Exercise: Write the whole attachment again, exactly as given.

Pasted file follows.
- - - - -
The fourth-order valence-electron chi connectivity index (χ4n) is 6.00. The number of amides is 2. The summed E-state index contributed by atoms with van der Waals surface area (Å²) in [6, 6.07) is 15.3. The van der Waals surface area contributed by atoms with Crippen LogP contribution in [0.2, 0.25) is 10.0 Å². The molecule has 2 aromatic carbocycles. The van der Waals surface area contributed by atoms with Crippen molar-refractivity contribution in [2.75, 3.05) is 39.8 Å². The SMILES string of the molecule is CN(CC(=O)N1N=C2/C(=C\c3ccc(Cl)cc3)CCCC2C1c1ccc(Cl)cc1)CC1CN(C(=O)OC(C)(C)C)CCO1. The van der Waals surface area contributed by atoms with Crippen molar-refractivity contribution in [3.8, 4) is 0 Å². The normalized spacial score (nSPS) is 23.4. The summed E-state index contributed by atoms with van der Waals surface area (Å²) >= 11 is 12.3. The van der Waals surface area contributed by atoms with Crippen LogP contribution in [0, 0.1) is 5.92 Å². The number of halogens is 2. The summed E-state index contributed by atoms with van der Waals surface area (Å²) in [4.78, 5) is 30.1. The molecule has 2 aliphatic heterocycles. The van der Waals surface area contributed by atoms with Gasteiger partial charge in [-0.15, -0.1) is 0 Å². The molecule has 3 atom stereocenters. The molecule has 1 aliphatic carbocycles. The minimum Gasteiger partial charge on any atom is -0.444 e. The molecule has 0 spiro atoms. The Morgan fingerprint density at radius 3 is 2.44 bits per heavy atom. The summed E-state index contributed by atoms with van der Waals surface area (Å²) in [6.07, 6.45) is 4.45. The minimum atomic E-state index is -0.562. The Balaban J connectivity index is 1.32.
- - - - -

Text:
The fourth-order valence-electron chi connectivity index (χ4n) is 6.00. The number of amides is 2. The summed E-state index contributed by atoms with van der Waals surface area (Å²) in [6, 6.07) is 15.3. The van der Waals surface area contributed by atoms with Crippen LogP contribution in [0.2, 0.25) is 10.0 Å². The molecule has 2 aromatic carbocycles. The van der Waals surface area contributed by atoms with Crippen molar-refractivity contribution in [2.75, 3.05) is 39.8 Å². The SMILES string of the molecule is CN(CC(=O)N1N=C2/C(=C\c3ccc(Cl)cc3)CCCC2C1c1ccc(Cl)cc1)CC1CN(C(=O)OC(C)(C)C)CCO1. The van der Waals surface area contributed by atoms with Crippen molar-refractivity contribution in [3.8, 4) is 0 Å². The normalized spacial score (nSPS) is 23.4. The summed E-state index contributed by atoms with van der Waals surface area (Å²) >= 11 is 12.3. The van der Waals surface area contributed by atoms with Crippen LogP contribution in [0, 0.1) is 5.92 Å². The number of halogens is 2. The summed E-state index contributed by atoms with van der Waals surface area (Å²) in [4.78, 5) is 30.1. The molecule has 2 aliphatic heterocycles. The van der Waals surface area contributed by atoms with Gasteiger partial charge in [-0.15, -0.1) is 0 Å². The molecule has 3 atom stereocenters. The molecule has 1 aliphatic carbocycles. The minimum Gasteiger partial charge on any atom is -0.444 e. The molecule has 0 spiro atoms. The Morgan fingerprint density at radius 3 is 2.44 bits per heavy atom. The summed E-state index contributed by atoms with van der Waals surface area (Å²) in [6.07, 6.45) is 4.45. The minimum atomic E-state index is -0.562. The Balaban J connectivity index is 1.32.